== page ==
Death. how does it conform to life?
do we take a path not taken, obscuring the journey we had made? or do we make it
easy for our loved ones to be able to find us
and ascribe memory to the loss?
myself, I am lucky. I think:
words, books, volumes—posterity is easy, perhaps to a damning fault.
could it be that one hundred and fifty years from now, my great-great-
granddaughter will try to find me and miss
all the signs and clues that are too obvious to me now in this life?
there will come a time when the battery will run low, and
there will be no way to charge or back-up, and she
will have to draw pictures in the dust that settled, and my memory
will be at her mercy, her will,
her whim, her beck-and-call.
blue plastic bowl, ashen earth blue,
like a gray blanket thrown over a new day,
holds three smooth stones destined
for decoration in water lapped up by cat tongue
beyond cat lips. I watch her drink,
and I wonder about my next reincarnation
that my mother constantly warned me about
as I grew up and perceiving myself to be so alone.
“What you do not finish eating will be waiting
for you when you die—rotting and full of maggots.
You will eat what maggots eat, and you will eat the maggots too.”
every day, three times a day, these words were said to me,
ending each meal just as ritualistically as the blessing I whispered
right before my first bite.
I never saw maggots in the flesh, however, until I was 14 years old,
and I’d seen and heard too much by then
to care about religion and afterlife anymore.
until today, this moment, when I wonder about such things
as I sit and sip my cold coffee,
wondering how and if I could someday, maybe,
come back to life as a cat, to be cared for
by someone like me.
Her favorite color, if she were forced to name one, was brown. Plain brown.
Or maybe, on the third Friday of every month, gray—gray with an A,
Not grey with the exotically European E.
Breakfast: dry toast with a glass of water, room temperature.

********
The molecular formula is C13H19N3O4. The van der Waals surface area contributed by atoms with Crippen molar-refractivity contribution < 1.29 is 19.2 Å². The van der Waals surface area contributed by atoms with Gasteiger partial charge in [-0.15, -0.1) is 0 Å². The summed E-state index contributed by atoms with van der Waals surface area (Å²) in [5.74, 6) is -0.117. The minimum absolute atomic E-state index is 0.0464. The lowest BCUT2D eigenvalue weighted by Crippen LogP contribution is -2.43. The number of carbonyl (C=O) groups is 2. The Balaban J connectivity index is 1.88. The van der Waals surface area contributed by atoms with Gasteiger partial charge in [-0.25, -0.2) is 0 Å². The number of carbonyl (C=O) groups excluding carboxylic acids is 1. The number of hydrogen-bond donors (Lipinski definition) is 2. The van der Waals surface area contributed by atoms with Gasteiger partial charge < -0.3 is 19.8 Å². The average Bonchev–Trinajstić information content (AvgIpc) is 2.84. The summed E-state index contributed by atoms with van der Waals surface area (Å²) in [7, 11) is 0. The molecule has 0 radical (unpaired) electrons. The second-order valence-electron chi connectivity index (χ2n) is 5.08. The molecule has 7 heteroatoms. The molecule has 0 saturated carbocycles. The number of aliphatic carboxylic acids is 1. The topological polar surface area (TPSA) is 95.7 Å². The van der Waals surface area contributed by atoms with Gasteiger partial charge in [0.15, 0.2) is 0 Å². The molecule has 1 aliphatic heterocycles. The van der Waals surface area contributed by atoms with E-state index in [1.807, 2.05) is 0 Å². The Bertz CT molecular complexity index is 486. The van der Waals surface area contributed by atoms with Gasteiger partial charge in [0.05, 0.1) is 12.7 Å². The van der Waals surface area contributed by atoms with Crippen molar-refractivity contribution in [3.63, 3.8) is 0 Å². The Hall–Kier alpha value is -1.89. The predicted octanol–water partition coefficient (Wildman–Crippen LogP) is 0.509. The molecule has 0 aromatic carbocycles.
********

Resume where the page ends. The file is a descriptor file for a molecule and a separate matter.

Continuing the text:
Her kind was never meant to reproduce,
Except through poetry
of perhaps the existential variety.
Woman whose name begins with
M or J or both,
writes a letter to no one,
meaning, she's writing a letter to herself,
something she may or may not keep but will eventually be discarded of anyway because it's too quiet to be made curious.
It is an imaginary letter to an imaginary person she would like to be her friend.
I changed the cat's food from dry chicken to wet tuna, and she liked it at first. But it didn't agree with her. I should have known better than to change it.
If you think of it some time, please visit. I'd love to show you my marble collection.
--composition in progress--
replaced by memories banked for triumphant times like
births and exotic vacation resorts. Before that, though,
we had to navigate smoky carpets and dirty dishes
catching downward messages of how we
recovered each other from our old lives
Investments, now, will save us
from not having that RV life we dream of,
where we will drive across statelines to our
next destination of together forever, beyond.
I seemed to disappear into barely audible whispers of caution and resistance.
Then reemergence. Then relief.
(Peek-a-boo is more than a sexy grown-up game of lingerie beyond innuendo.)
The sudden tragedy of newness is the realization that it's no longer new, but now,
something else must be kept and held close.
To disappear hesitation,
to reappear a smile of certainty.
the story of how we folded into each other during a time
when love was all that was around
to be given. Honestly, neither of us
was smooth, stuttering
to ourselves under our breath, trying to
stand casual. I tried to wipe away tears,
you tried to stay away. Typical.
Now, not so.
Every morning, an I-love-you.
Every sneeze, an I-love-you.
Every night, an I-love-you, seeyouinthemorning.
We've dropped these pins of ourselves from California to Canada,
with this vow: We shan't live alone again. Til death,
even that will never us part. Together,
our light will rise softly,
filter through the blind,
young new lovers folding into each other will linger
on our soul's embrace.
Start with one foot underneath you after you've fallen, hard. And take a while to think about how much that hurt, and why.
the green of the leaves above, the grey of the sidewalk beneath. The hardness, the cool.
You sit a while, you forget to breathe.
You stand up, slowly, and suddenly you might dance. Your back is not wracked with the aches that became your friends when you had no one else to talk with.
Next time you stumble, you will have a hand to grab onto, to steady
And you'll find yourself
Posted via LiveJournal.app.
- Current Location:Canada, British Columbia
is the Universe evolving us into fluidity. We’ve been made
I catch the tear before it slips from the corner of your eye.
My salt on yours.
We’ve recollected all our clichés and built a solid foundation with them.
I found a stray one in the corner,
under dust and hair, something my sister taught me
on her wedding day. I was her flower girl, and I carried a plastic bouquet.
I kept it on my dresser in a white vase,
until the day she found out
and hid in a basement full of rats so she could find out more.
That day, I became older, and I put the bouquet in my mother’s closet
in a box of Christmas decorations.
There’s my cliché.
We can beat the odds.
My salt on yours.
- Current Mood: accomplished
the wave of needing release,
a swell, being full.
- Current Mood: nauseated